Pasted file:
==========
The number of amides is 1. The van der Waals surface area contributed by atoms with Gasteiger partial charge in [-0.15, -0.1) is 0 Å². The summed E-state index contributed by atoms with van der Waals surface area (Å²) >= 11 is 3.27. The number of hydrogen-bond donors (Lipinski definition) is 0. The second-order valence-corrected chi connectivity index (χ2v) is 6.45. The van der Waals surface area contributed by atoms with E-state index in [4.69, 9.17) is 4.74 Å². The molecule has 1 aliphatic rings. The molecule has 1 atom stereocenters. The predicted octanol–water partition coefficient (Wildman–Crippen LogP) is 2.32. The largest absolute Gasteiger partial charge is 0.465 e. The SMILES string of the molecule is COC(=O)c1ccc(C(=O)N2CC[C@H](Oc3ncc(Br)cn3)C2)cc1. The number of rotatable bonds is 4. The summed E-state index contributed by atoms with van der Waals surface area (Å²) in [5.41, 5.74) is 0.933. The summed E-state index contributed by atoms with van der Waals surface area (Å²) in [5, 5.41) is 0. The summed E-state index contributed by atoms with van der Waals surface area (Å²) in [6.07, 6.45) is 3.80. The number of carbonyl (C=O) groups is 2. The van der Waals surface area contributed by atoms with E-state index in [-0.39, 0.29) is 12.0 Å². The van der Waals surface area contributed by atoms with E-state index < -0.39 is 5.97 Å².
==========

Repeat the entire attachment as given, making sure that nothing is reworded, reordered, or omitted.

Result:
The number of amides is 1. The van der Waals surface area contributed by atoms with Gasteiger partial charge in [-0.15, -0.1) is 0 Å². The summed E-state index contributed by atoms with van der Waals surface area (Å²) >= 11 is 3.27. The number of hydrogen-bond donors (Lipinski definition) is 0. The second-order valence-corrected chi connectivity index (χ2v) is 6.45. The van der Waals surface area contributed by atoms with E-state index in [4.69, 9.17) is 4.74 Å². The molecule has 1 aliphatic rings. The molecule has 1 atom stereocenters. The predicted octanol–water partition coefficient (Wildman–Crippen LogP) is 2.32. The largest absolute Gasteiger partial charge is 0.465 e. The SMILES string of the molecule is COC(=O)c1ccc(C(=O)N2CC[C@H](Oc3ncc(Br)cn3)C2)cc1. The number of rotatable bonds is 4. The summed E-state index contributed by atoms with van der Waals surface area (Å²) in [5.41, 5.74) is 0.933. The summed E-state index contributed by atoms with van der Waals surface area (Å²) in [5, 5.41) is 0. The summed E-state index contributed by atoms with van der Waals surface area (Å²) in [6.07, 6.45) is 3.80. The number of carbonyl (C=O) groups is 2. The van der Waals surface area contributed by atoms with E-state index in [-0.39, 0.29) is 12.0 Å². The van der Waals surface area contributed by atoms with E-state index < -0.39 is 5.97 Å².